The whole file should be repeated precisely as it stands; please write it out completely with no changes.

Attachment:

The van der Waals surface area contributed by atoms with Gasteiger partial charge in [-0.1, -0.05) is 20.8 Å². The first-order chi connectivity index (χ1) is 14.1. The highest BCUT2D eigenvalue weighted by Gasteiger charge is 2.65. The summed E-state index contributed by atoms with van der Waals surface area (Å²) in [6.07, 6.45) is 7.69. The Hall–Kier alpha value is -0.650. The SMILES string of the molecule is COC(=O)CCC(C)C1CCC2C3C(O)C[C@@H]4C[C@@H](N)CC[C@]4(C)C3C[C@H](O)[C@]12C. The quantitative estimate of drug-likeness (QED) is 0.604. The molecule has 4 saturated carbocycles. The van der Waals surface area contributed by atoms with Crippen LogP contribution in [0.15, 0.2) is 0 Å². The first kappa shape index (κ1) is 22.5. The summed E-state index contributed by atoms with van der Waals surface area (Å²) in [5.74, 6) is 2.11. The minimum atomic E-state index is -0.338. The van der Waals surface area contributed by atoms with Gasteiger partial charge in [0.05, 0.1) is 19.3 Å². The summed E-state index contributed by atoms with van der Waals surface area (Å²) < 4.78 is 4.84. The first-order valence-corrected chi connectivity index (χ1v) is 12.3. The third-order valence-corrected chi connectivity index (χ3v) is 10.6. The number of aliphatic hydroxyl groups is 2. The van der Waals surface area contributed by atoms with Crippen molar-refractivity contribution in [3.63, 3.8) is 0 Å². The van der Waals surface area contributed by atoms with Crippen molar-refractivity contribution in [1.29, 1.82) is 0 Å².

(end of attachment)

The van der Waals surface area contributed by atoms with Gasteiger partial charge in [-0.1, -0.05) is 20.8 Å². The first-order chi connectivity index (χ1) is 14.1. The highest BCUT2D eigenvalue weighted by Gasteiger charge is 2.65. The summed E-state index contributed by atoms with van der Waals surface area (Å²) in [6.07, 6.45) is 7.69. The Hall–Kier alpha value is -0.650. The SMILES string of the molecule is COC(=O)CCC(C)C1CCC2C3C(O)C[C@@H]4C[C@@H](N)CC[C@]4(C)C3C[C@H](O)[C@]12C. The quantitative estimate of drug-likeness (QED) is 0.604. The molecule has 4 saturated carbocycles. The van der Waals surface area contributed by atoms with Crippen LogP contribution in [0.15, 0.2) is 0 Å². The first kappa shape index (κ1) is 22.5. The summed E-state index contributed by atoms with van der Waals surface area (Å²) in [5.74, 6) is 2.11. The minimum atomic E-state index is -0.338. The van der Waals surface area contributed by atoms with Gasteiger partial charge in [0.05, 0.1) is 19.3 Å². The summed E-state index contributed by atoms with van der Waals surface area (Å²) < 4.78 is 4.84. The first-order valence-corrected chi connectivity index (χ1v) is 12.3. The third-order valence-corrected chi connectivity index (χ3v) is 10.6. The number of aliphatic hydroxyl groups is 2. The van der Waals surface area contributed by atoms with Crippen molar-refractivity contribution in [3.63, 3.8) is 0 Å². The van der Waals surface area contributed by atoms with Crippen molar-refractivity contribution in [1.29, 1.82) is 0 Å².